End-of-life care

Oncologist calls for more specialists to ‘step up’ for patients who request assisted dying  


Dr Cam McLaren

Two years after Victoria began Australia’s first Voluntary Assisted Dying program, one oncologist has described how he has had to take a break from the scheme to avoid burnout.

Melbourne oncologist Dr Cameron McLaren says the scheme is generally working well but the high demand is putting a disproportionate burden on the small number of specialists doing patient assessments.

Speaking on an AHPRA-hosted podcast about Voluntary Assisted Dying, Dr McLaren said he had signed up for VAD training in the naive belief that most oncologists would get involved, only to find that he was one of the few VAD-trained specialists in the state available to for patients to meet the eligibility requirement of having both a GP and specialist involved in the VAD pathway.

With oncologist numbers being only 4% those of GPs, this has resulted in him being involved in over 150 cases of applications for of VAD, whereas most GPs who signed up have been involved in half a dozen, he said.

“At the moment, there is a real clustering of the assessment provision amongst the specialists. So I think it’s very important that [this] difference is appreciated in terms of workforce availability,” he said.

“It’s really quite difficult to obtain a specialist who’s willing to provide a VAD assessment, who’s done the training and then, when the patient requires a home visit, you know, specialists don’t do home visits as a rule … GPs do home visits, and that’s what many patients need.

“So it’s also very hard to find a VAD trained specialist who will do home visits and then one who will also provide practitioner administration, also, then becomes an even rarer breed. So you can see how those requirements have led to a significant strain on those of us who are providing the assessments at a speciality level.”

Dr McLaren said other states appeared to have adopted a better VAD model in which two non-specialist doctors could use prognostic information provided to them by a specialist to find that patient eligible. He therefore hoped that rules around the VAD model would be reviewed at state and federal level and consider amendments to allow more involvement from non specialist doctors and to allow discussion via telehealth.

Describing his involvement in the scheme as “incredibly rewarding”, Dr McLaren said the workload had become so taxing that had recently decided not to accept any more referrals for a month.

“I’ve been working quite hard for the last two years on providing voluntary assisted dying to a lot of Victoria, actually, seeing patients all over the state. And I don’t think I realised how much of a toll it was taking at the time. And after having come up for air for a month, I think it certainly was. So I think we need more people trained to share that load. We need more doctors to take up this role. We need more doctors in rural areas to take up this challenging aspect,” he said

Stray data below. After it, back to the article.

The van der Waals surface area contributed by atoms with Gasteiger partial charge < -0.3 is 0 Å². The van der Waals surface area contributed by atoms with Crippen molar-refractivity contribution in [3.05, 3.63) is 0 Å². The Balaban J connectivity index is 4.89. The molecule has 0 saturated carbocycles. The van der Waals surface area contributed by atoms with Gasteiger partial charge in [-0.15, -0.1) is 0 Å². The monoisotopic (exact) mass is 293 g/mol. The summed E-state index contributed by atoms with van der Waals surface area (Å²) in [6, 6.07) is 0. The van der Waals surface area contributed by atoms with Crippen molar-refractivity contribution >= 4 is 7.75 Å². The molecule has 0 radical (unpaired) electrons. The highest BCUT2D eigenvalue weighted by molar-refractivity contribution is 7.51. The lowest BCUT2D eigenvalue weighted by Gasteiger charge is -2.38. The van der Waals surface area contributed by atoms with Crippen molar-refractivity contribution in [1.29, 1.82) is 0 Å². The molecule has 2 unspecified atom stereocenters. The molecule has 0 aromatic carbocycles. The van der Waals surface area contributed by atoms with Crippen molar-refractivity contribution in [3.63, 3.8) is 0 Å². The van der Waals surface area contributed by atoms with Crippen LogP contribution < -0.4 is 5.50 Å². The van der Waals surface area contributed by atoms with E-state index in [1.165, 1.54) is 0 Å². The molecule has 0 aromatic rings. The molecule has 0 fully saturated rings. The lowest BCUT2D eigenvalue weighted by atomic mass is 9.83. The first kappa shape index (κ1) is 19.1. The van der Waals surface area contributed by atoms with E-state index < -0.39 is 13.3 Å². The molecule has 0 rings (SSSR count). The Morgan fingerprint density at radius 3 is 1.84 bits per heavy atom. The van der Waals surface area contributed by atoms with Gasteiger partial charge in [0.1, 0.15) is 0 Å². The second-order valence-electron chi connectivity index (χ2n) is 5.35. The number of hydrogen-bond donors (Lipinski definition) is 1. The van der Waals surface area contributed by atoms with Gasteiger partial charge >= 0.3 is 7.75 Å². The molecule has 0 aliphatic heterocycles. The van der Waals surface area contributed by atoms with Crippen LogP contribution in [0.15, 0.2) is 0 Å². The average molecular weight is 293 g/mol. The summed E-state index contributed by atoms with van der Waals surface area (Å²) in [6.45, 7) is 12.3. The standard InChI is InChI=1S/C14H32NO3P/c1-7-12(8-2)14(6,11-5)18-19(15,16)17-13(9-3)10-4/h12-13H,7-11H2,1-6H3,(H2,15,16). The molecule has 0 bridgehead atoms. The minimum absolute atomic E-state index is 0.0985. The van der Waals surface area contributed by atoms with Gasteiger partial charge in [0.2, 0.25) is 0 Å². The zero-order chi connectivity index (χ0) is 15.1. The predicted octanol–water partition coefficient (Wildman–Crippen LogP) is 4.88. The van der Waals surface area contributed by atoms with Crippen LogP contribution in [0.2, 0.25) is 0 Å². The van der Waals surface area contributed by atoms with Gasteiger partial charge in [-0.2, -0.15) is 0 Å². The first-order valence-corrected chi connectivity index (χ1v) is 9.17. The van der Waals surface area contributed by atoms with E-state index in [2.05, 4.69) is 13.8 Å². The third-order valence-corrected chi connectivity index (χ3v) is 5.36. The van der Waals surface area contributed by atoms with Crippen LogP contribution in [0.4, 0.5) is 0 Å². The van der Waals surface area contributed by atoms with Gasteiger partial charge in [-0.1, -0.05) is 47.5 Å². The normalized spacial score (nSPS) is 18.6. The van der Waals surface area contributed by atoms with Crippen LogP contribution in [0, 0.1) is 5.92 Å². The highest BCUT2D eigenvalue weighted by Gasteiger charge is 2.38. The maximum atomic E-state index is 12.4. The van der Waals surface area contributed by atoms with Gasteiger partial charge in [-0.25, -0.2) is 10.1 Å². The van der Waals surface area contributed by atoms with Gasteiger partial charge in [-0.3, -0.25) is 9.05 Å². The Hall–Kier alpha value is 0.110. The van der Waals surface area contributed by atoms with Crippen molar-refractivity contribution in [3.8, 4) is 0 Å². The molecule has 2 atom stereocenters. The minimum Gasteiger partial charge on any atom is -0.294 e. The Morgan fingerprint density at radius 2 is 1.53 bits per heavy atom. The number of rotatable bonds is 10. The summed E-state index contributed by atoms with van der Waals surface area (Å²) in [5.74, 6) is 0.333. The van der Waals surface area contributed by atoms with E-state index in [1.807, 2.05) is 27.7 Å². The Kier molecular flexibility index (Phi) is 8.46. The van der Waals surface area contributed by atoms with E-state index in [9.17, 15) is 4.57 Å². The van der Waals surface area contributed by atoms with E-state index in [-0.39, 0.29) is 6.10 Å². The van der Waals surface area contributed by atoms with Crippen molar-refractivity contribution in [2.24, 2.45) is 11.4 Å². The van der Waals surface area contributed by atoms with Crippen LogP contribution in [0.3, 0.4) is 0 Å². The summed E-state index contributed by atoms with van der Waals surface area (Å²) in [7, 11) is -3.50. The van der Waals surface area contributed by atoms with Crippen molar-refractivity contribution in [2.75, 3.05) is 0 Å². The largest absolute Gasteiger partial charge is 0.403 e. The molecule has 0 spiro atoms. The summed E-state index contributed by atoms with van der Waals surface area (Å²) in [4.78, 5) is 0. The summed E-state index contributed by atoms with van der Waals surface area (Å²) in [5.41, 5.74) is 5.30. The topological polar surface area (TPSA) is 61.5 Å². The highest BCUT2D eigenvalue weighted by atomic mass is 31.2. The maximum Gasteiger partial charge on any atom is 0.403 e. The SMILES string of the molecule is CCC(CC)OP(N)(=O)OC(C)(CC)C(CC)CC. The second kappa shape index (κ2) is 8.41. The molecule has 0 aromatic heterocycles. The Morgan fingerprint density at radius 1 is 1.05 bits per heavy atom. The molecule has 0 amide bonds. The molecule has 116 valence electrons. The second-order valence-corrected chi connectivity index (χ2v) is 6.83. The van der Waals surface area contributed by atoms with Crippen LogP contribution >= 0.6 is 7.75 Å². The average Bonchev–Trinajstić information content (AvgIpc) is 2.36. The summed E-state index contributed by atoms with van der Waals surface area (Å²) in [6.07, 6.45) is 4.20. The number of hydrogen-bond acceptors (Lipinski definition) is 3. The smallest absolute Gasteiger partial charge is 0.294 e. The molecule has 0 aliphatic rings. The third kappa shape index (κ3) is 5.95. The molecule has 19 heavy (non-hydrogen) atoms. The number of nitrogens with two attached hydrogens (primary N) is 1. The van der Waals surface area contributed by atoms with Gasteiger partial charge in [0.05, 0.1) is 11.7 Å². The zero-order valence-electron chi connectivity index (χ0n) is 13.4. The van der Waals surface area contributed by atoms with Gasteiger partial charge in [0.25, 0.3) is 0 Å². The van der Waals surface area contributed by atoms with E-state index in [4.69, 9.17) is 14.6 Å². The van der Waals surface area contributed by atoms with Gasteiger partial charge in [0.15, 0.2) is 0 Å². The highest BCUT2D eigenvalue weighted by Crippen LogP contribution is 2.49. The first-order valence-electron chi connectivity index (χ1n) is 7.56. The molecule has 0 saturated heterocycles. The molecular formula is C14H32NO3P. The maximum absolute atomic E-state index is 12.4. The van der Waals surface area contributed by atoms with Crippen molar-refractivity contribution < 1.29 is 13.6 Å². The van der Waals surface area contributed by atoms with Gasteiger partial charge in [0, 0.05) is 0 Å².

In the podcast, Dr McLaren said he believed an oncologist’s involvement with voluntary assisted dying was “a very normal progression of what we do in terms of patient-centred care,” and was about offering patients control.

“We as doctors are there to provide education and guidance with regards to medical decisions that are made by patients. We are not there to make decisions for patients or create the path for the patients, we’re there to educate and walk with them,” he said.

“On an individual level, I think people have really found it gives them a lot of comfort in terms of receiving the medication. There’s that there is a real palliative effect of receiving this medication or even having wishes respected. And … when I see patients, some of them are very close to the end of their life and I know that we’re not going to have a good chance of getting through the application process because that does take a significant amount of time. But people still feel validated and heard, and it is palliative to go through the process anyway.

But Dr McLaren said there was still a lot of misunderstanding among health practitioners about the VAD scheme and the laws around it, which led to many rejecting any involvement with it.

“I don’t think the education has been optimal amongst doctors, generally, and health care professionals, generally, outside of the formal education that is provided on an opt-in basis. So, people who undergo the training, I think, are educated reasonably well. But this is legislation that applies to every doctor, not just the ones who have done the training and many doctors have not been educated about what they can and can’t talk about, or what the rules are here, and they’re very worried about contravening laws that they haven’t had explained to them,” he said.

The full podcast, which includes a conversation with GP Dr Nola Maxwell and VAD advocate Andrew Denton  is available at the AHPRA website.

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